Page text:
TEDx Bellingham: Folding Outward

(Editor’s note:  A version of this essay appears in the Fall 2013 edition of The Planet, the newsletter of Global Community Institute and Explorations Academy)

TEDx Logo

As I write I am filled with buzzing energy from being part of the first-ever TEDx Bellingham conference.  This local event was held in the tradition of TED, a global conference that derives its name from Technology, Entertainment, and Design.  TED’s tagline is “Ideas Worth Spreading.”  It was an honor and a delight for me to be both a recipient and a distributor of some of those ideas at this exciting conference.

The range of presenters was broad and rich.  We heard from – among a long list inspirational speakers – an inventor discussing innovation, a science reporter talking about earthquakes, a Lummi Nation musician speaking to the importance of community, a novelist reflecting on storytelling from the soul, and the founder of an NGO discussing her work supporting girls in the developing world.

TEDx Bellingham 2My talk was entitled Making Education Matter.  At 13 minutes, it was a very brief outline of both the urgent need for education to truly impact young people and to address current issues. I think I was selected as a speaker because my approach is not only rooted in good ideas, but in ideas that are practical and applicable.  Explorations Academy stands as proof that this kind of education is not only possible but that it produces results.  (If you’d like to view my talk, click here.)

Again, it was a tremendous privelege to take part in TEDx Bellingham.  I often ask folks what their “growing edge” is, and although it is not a term in common use, most know just what I am asking:  Where are you investing your creativity, your risk taking, and your self-development?  This question illuminates the craft that a person is pursuing, while hinting at the direction in they are moving in their life.

One of my growing edges is public speaking.  So this opportunity gave me the biggest platform I’ve ever had to share my “ideas worth spreading.”  And the structure of a TED talk – a very limited time slot, months of preparation, working with a speaker-coach, and the requirement of memorizing my talk – was very fruitful to me in moving my skills forward in this arena.  Thus TEDx Bellingham was both a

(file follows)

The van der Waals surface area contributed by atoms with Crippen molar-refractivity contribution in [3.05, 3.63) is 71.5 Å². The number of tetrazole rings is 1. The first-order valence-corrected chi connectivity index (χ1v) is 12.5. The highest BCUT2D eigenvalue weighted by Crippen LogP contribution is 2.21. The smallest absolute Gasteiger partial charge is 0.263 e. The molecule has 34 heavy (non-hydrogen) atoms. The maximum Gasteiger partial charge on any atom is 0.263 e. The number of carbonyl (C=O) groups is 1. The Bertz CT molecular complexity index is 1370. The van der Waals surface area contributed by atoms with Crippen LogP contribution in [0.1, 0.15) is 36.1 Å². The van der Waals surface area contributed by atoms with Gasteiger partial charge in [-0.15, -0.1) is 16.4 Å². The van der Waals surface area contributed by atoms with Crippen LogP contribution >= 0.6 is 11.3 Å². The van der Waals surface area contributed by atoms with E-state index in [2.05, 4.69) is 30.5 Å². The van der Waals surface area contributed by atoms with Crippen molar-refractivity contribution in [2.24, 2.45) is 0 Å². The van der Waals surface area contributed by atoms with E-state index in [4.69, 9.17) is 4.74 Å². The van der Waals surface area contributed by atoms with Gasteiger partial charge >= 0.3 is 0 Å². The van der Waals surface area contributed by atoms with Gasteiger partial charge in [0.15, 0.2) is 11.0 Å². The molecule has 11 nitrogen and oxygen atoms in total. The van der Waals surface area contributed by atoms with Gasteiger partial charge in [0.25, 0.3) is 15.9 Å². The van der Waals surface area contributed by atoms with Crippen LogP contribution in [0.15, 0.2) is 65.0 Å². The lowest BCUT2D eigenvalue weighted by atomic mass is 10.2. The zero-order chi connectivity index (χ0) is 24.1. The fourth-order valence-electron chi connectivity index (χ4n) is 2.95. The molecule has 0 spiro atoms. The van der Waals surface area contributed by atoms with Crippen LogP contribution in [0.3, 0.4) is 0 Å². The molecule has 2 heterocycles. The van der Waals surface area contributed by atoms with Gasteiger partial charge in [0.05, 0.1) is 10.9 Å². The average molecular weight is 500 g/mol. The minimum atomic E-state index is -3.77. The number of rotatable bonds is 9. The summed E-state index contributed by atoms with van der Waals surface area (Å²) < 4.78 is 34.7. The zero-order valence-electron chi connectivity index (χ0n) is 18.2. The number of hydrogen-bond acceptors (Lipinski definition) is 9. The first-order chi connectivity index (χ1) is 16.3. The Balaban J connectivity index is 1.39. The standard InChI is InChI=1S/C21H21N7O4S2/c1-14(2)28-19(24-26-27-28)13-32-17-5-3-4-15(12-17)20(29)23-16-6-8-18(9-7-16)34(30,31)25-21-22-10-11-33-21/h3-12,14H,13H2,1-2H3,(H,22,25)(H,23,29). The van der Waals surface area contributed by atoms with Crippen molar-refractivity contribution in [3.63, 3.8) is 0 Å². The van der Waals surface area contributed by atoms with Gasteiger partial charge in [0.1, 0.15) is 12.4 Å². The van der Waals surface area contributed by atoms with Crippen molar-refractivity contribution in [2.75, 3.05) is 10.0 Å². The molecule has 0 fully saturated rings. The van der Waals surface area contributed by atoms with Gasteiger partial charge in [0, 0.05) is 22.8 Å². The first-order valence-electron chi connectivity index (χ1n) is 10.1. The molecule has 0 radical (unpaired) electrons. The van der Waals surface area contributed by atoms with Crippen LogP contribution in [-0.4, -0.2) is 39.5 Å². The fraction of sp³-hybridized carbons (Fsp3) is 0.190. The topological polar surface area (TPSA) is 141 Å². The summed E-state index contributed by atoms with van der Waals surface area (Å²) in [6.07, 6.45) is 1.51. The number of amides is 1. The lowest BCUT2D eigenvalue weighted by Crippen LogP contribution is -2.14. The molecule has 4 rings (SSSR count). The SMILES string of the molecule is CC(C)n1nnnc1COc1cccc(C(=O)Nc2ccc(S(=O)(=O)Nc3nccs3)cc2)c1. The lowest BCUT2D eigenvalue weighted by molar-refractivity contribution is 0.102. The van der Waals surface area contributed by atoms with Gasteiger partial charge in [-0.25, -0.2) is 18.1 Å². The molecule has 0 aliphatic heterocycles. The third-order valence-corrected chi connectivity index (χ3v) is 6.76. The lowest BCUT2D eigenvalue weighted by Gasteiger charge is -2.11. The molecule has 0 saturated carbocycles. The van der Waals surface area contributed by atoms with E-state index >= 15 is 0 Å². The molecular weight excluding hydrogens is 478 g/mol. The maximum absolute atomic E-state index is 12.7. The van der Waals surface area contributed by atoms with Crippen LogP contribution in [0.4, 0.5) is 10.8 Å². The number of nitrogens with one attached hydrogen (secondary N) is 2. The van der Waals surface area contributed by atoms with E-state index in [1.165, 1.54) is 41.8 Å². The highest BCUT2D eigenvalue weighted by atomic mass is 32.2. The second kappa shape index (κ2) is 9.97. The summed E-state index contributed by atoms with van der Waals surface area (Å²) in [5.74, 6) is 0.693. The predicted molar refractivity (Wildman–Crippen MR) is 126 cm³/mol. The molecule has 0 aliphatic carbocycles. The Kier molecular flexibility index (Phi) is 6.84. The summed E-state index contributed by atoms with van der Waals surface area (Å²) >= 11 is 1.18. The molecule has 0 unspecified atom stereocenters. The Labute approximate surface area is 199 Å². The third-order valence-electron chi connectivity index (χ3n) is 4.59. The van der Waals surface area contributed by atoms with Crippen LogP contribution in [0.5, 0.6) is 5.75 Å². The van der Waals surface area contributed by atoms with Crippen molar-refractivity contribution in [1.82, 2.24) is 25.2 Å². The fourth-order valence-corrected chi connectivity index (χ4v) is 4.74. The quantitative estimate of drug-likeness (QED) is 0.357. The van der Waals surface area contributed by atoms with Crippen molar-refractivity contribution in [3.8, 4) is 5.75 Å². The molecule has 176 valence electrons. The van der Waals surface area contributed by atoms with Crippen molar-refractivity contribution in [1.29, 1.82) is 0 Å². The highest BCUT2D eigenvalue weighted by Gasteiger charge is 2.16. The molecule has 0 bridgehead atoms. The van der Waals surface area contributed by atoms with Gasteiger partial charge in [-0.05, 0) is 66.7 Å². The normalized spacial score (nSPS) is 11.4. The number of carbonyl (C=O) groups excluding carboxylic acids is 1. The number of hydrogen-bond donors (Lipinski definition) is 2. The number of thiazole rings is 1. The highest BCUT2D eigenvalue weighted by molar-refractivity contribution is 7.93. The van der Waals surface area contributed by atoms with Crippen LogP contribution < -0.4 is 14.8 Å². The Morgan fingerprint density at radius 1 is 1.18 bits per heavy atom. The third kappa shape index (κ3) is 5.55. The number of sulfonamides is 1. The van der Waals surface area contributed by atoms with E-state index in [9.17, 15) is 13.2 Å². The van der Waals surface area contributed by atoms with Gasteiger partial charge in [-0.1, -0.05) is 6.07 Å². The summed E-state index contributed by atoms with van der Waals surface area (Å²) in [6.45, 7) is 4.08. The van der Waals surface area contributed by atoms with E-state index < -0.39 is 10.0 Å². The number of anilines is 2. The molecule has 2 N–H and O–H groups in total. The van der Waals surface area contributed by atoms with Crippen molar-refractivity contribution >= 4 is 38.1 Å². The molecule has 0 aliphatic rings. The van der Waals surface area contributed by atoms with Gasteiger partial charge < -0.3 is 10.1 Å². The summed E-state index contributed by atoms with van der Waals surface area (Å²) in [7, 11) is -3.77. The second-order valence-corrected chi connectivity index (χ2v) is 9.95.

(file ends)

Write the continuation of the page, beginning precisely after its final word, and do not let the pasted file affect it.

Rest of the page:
TEDx Bellingham 6But there is a bigger reason I pursued the role of being a TEDx speaker.  After eighteen years helping Explorations Academy grow into an excellent and cutting-edge school, I feel that it is time for us to begin bringing our unique strategies and profound successes to a larger audience.  I call this process “folding outward.”

As a school, we have reached a stage in our evolution that we are ready to make our successful model visible and accessible to a wide circle of educators.  Folding outward means sharing our successes, and, like teaching, it holds the potential to be transformative for those it reaches.  With several other folding outward initiatives in the works, we intend to realize that potential and  transform education more broadly!

Explore posts in the same categories: Perspectives

2 Comments on “TEDx Bellingham: Folding Outward”

  1. Sterry Judy Says:

    I’ve always thought that speech was one of your strongest suits. You come across to me as thoughtful, well spoken, a man of integrity and compassion. I’m so proud of what you’ve done and pleased to see you sharing your ideas to even more people. You certainly “walk your talk”.

  2. Keith D'Angelo Says:

    I really like the Folding outward concept. Perhaps we can export the model as a means to Positive Global Change.

    Thank you Daniel for the courage you exhibit in sharing our vision.

Leave a Reply

Fill in your details below or click an icon to log in:

WordPress.com Logo

You are commenting using your WordPress.com account. Log Out /  Change )

Google+ photo

You are commenting using your Google+ account. Log Out /  Change )

Twitter picture

You are commenting using your Twitter account. Log Out /  Change )

Facebook photo

You are commenting using your Facebook account. Log Out /  Change )


Connecting to %s

%d bloggers like this: